Sunday, November 8, 2009

On the Forgotten Realms.

Since I just went on a compulsive buying spree to re-acquire what I consider the three best Forgotten Realms products ever made (the gray box, FR1, Ruins of Undermountain), I figured this was as good a time as any to tackle this one.

Many "old-school" D&D fans hate the Realms. Many love them. More than anything else, I believe that most are chronically torn between both extremes. I know I am.

This definitely isn't the case for other TSR campaign settings. I flat-out dislike the Dragonlance line. Period. It's refreshingly cut-and-dried.

Yet, for me, the early FR products and magazine articles violently resist this kind of easy assessment. They're so damn good that they flat-out refuse to be dismissed, no matter how much most of the Realms material released in the last quarter century makes you viscerally want to do just that.

Looking at these products, you come to one conclusion right off: The Forgotten Realms, so much as they are worth anything, are synonymous with Ed Greenwood. This identification is, to me, even stronger than the one linking the World of Greyhawk with its creator Gary Gygax. Gygax's work on Greyhawk will always be iconic, but I can think of many more individuals who made almost equally wonderful contributions in all those legendary modules: Rob Kuntz, of course, but also Len Lakofka, Allan Hammack, etc.

When it comes to the Realms, though, I can't honestly list a single must-have product that doesn't credit Greenwood as the lead writer/designer.

Surely, the man has his annoying quirks, even at his best. For one, he consistantly urges the DM to utilize super high-level NPCs to keep "rampaging", "out-of-control" PCs "in-line." In other words, to prevent them from making any significant changes to "his" world. This is profoundly wrongheaded, to say the very least, but easily ignored. And then there's Elminster. A lot of people say he didn't get "really bad" until the novels and whatnot, but I always hated the guy, with his smug attitude and cheesy Olde English.

But when he's good, he's good! Ruins of Undermountain, for example, is probably as close to a true published megadungeon as we'll ever see. Recent online debate on whether "published megadungeon" is an oxymoron or not aside, I think that if you cross-reference Undermountain with Philotomy Jurament's later popular piece on "The Dungeon as Mythical Underworld", the comparison is favorable indeed.

Fact is, if you take the three products I mentioned above and ignore some of Greenwood's less sound refereeing advice, you can easily have yourself a most excellent old-school campaign. I can only imagine (and envy!) the wealth of source material that a Greyhawk campaign DM would have to draw on if Gygax had ever released resources on Greyhawk City and Castle Greyhawk that were as well-done as FR1 and Ruins of Undermountain, respectively.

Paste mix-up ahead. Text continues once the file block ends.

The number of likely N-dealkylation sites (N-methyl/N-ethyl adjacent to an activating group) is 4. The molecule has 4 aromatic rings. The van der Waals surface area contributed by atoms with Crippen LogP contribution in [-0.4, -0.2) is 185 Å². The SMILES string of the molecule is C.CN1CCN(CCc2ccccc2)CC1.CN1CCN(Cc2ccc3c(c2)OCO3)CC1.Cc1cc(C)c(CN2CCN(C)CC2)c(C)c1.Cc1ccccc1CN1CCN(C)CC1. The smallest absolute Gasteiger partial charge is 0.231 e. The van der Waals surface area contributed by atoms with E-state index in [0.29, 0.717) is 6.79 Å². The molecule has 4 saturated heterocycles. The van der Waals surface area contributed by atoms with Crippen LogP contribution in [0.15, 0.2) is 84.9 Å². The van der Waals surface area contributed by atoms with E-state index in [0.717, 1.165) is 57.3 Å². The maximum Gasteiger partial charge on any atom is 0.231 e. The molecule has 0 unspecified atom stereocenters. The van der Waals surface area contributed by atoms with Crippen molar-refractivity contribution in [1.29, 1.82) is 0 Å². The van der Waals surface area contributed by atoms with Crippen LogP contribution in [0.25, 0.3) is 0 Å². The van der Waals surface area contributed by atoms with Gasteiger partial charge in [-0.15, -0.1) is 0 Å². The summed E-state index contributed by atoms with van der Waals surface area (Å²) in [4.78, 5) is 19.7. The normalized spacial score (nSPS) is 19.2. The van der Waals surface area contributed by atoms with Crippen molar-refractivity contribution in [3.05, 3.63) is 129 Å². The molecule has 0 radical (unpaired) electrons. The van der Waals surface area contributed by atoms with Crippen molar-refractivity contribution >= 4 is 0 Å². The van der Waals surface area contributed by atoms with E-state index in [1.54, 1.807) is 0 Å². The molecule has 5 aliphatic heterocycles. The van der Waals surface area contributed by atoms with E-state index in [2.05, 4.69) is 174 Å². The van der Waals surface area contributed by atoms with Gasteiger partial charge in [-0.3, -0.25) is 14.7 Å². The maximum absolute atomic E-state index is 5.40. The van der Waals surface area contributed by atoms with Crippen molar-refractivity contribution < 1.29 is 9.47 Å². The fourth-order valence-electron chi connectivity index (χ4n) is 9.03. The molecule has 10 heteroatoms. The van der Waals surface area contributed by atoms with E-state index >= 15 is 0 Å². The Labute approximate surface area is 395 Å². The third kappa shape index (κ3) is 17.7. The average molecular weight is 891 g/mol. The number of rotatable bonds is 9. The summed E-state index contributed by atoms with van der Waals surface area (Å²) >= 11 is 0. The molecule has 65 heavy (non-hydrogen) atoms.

It's too bad about what happened later, but the strength of these early works will likely be enough to maintain this love/hate tug-of-war within me for a long time to come.

I'm not sure if I'd have it any other way.


  1. Put me squarely down in the anti FR camp.

    Blame it on my fondness for EGG and Greyhawk: I saw FR as a usurper to the throne.

    Loved the early FR computer games though.

  2. Isn't the de-Gygaxization of the game something that came down the line from upper management, though?

    Not that I wouldn't resent Greenwood and the other people who wrote FR products if it could be shown to have been their idea, but I doubt it was.

  3. You're assuming i'm a rational person. :D

    No, I don't resent or blame Greenwood for EGG's ouster. But I wasn't about to financially support TSR (and in my mind therefore endorse the ouster of EGG) by buying TSR's replacement to Greyhawk.

    Again, there was nothing rational about my decision to snub any product related to FR. It was pure emotion.

  4. Whether you are a love-the-realms or hate-the-realms person, the Gray Box, FR1 and Undermountain are 3 of the best D&D products ever published - very detailed but still flexible campaign products that amongst themselves have given me 20+ years of gaming resources. Not hyper-detailing the world (like many later TSR/WotC campaign accessories) made it scalable and accessible. You didn't have to worry about whether a particular NPC was Level 12 or not, if you wanted to restat and reuse them again and again, making the Realms, well, living - in a sense very different from today's incarnation.

  5. Was Undermountain a 2e module or did it start as a 1e?

  6. Veil:

    That, I do not know. It was published during the 2E era, though.